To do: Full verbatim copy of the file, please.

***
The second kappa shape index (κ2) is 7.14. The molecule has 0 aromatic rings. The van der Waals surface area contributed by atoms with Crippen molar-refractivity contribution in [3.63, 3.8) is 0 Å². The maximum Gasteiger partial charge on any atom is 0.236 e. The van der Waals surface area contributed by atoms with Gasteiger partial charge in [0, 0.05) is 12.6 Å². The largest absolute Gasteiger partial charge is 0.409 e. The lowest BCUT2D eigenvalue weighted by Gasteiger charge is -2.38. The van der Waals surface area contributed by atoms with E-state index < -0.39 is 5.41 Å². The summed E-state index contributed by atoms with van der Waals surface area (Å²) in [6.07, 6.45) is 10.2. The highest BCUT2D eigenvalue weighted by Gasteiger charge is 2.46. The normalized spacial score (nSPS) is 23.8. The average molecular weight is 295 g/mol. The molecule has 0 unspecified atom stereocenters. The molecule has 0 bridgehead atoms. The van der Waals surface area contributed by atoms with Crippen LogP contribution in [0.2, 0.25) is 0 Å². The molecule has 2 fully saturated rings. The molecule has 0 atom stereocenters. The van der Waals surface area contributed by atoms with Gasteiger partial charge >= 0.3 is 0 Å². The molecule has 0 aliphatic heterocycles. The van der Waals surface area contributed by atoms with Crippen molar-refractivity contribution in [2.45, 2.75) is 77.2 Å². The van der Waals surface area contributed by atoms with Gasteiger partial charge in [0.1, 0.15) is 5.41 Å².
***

The second kappa shape index (κ2) is 7.14. The molecule has 0 aromatic rings. The van der Waals surface area contributed by atoms with Crippen molar-refractivity contribution in [3.63, 3.8) is 0 Å². The maximum Gasteiger partial charge on any atom is 0.236 e. The van der Waals surface area contributed by atoms with Gasteiger partial charge in [0, 0.05) is 12.6 Å². The largest absolute Gasteiger partial charge is 0.409 e. The lowest BCUT2D eigenvalue weighted by Gasteiger charge is -2.38. The van der Waals surface area contributed by atoms with E-state index < -0.39 is 5.41 Å². The summed E-state index contributed by atoms with van der Waals surface area (Å²) in [6.07, 6.45) is 10.2. The highest BCUT2D eigenvalue weighted by Gasteiger charge is 2.46. The normalized spacial score (nSPS) is 23.8. The average molecular weight is 295 g/mol. The molecule has 0 unspecified atom stereocenters. The molecule has 0 bridgehead atoms. The van der Waals surface area contributed by atoms with Crippen LogP contribution in [0.2, 0.25) is 0 Å². The molecule has 2 fully saturated rings. The molecule has 0 atom stereocenters. The van der Waals surface area contributed by atoms with Gasteiger partial charge >= 0.3 is 0 Å². The molecule has 0 aliphatic heterocycles. The van der Waals surface area contributed by atoms with Crippen molar-refractivity contribution in [2.45, 2.75) is 77.2 Å². The van der Waals surface area contributed by atoms with Gasteiger partial charge in [0.1, 0.15) is 5.41 Å².